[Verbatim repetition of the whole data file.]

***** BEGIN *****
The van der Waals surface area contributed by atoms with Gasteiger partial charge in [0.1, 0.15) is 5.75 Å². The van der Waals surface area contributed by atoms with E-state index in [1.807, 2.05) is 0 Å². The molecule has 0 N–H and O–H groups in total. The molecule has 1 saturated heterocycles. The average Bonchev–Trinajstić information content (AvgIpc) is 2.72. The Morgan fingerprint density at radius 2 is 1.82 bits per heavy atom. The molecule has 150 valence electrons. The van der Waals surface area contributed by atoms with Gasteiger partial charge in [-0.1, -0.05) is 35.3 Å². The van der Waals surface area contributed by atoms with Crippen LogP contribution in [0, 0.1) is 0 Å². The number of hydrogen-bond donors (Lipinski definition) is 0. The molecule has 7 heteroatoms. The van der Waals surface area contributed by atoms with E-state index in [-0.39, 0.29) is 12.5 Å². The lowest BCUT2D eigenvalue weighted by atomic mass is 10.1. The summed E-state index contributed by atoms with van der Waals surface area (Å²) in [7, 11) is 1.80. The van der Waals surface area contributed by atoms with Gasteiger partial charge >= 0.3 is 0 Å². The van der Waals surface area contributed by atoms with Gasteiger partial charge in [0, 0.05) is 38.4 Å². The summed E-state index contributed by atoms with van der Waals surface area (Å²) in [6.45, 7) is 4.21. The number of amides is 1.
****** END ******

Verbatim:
The van der Waals surface area contributed by atoms with Gasteiger partial charge in [0.1, 0.15) is 5.75 Å². The van der Waals surface area contributed by atoms with E-state index in [1.807, 2.05) is 0 Å². The molecule has 0 N–H and O–H groups in total. The molecule has 1 saturated heterocycles. The average Bonchev–Trinajstić information content (AvgIpc) is 2.72. The Morgan fingerprint density at radius 2 is 1.82 bits per heavy atom. The molecule has 150 valence electrons. The van der Waals surface area contributed by atoms with Gasteiger partial charge in [-0.1, -0.05) is 35.3 Å². The van der Waals surface area contributed by atoms with Crippen LogP contribution in [0, 0.1) is 0 Å². The number of hydrogen-bond donors (Lipinski definition) is 0. The molecule has 7 heteroatoms. The van der Waals surface area contributed by atoms with E-state index in [-0.39, 0.29) is 12.5 Å². The lowest BCUT2D eigenvalue weighted by atomic mass is 10.1. The summed E-state index contributed by atoms with van der Waals surface area (Å²) in [7, 11) is 1.80. The van der Waals surface area contributed by atoms with Gasteiger partial charge >= 0.3 is 0 Å². The van der Waals surface area contributed by atoms with Gasteiger partial charge in [0, 0.05) is 38.4 Å². The summed E-state index contributed by atoms with van der Waals surface area (Å²) in [6.45, 7) is 4.21. The number of amides is 1.